Pay initiative to get close look
ST. PAUL - Gov. Tim Pawlenty's effort to reform the way teachers are paid could get an incomplete grade in the upcoming legislative session. Education leaders in the DFL-controlled Minnesota Legislature said they will give the voluntary Quality C...
ST. PAUL - Gov. Tim Pawlenty's effort to reform the way teachers are paid could get an incomplete grade in the upcoming legislative session.
Education leaders in the DFL-controlled Minnesota Legislature said they will give the voluntary Quality Compensation program a tough vetting because they don't know whether it is working.
"I think it's safe to say that the whole program is going to be under a lot of scrutiny," said Sen. LeRoy Stumpf, DFL-Plummer, who will lead the Senate committee handling school funding.
"That's going to be a real difficult piece of agenda, I think, for the governor to maintain," added Rep. Bud Heidgerken of Freeport, the leading Republican on the House K-12 education finance committee.
In 2005, Pawlenty made the alternative pay initiative - known as Q Comp - one of his education priorities. Legislators that year approved $78 million for the pilot program within a $12 billion education budget bill. They will approve a new two-year budget in 2007.
Thirty-four school districts and 12 charter schools have adopted Q Comp, according to the Minnesota Department of Education. Districts in the program receive an extra $190 per student this school year, plus additional local levy authority.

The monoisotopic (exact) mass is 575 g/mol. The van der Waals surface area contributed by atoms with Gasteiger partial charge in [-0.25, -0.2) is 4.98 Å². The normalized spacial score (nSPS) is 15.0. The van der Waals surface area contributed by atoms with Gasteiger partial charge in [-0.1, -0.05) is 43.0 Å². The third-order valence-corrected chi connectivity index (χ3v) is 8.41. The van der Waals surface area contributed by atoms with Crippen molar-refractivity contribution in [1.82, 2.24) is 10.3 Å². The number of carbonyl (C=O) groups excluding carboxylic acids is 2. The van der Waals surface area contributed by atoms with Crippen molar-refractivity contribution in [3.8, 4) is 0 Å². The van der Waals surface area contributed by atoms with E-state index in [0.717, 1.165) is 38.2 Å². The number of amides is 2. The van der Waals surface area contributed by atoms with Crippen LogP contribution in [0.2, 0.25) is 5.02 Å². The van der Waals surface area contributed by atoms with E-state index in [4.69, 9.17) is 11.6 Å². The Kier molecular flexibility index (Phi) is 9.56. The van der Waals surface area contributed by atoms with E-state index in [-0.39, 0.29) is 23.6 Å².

To be considered, districts submit an application detailing how they will factor student achievement, such as test results, into determining teacher salaries. They also must provide more staff development, make other changes and have teachers' support for performance-based pay.
Pawlenty, a Republican who made education reform a major issue in his re-election campaign last fall, expects Q Comp will get an unfriendly reception after legislators return to work at noon Wednesday.
"I have no doubt that the Legislature is going to mess with it," Pawlenty said recently, predicting the DFL-led House and Senate will return to the "good old days" of giving schools more state money without demanding to know whether the increased aid actually improves student achievement.
Stumpf said he supports more accountability but said the program's requirements are too rigid and that in its current form Q Comp allows Education Department officials to pick favorites among school districts. He said, however, that it's too early to predict what the Legislature will do with the program.
The program must be evaluated, but it shouldn't be stripped of funding, DFL Rep. Mary Murphy of Hermantown said. Too often the Legislature doesn't give school initiatives time to fully develop, she said.
"I can't imagine that we would just say, 'Oh, too bad, that one's done, too,' " Murphy said. "We cannot do that another time to education."
Readers can reach Forum Communications reporter Scott Wente at (651) 290-0707 or email@example.com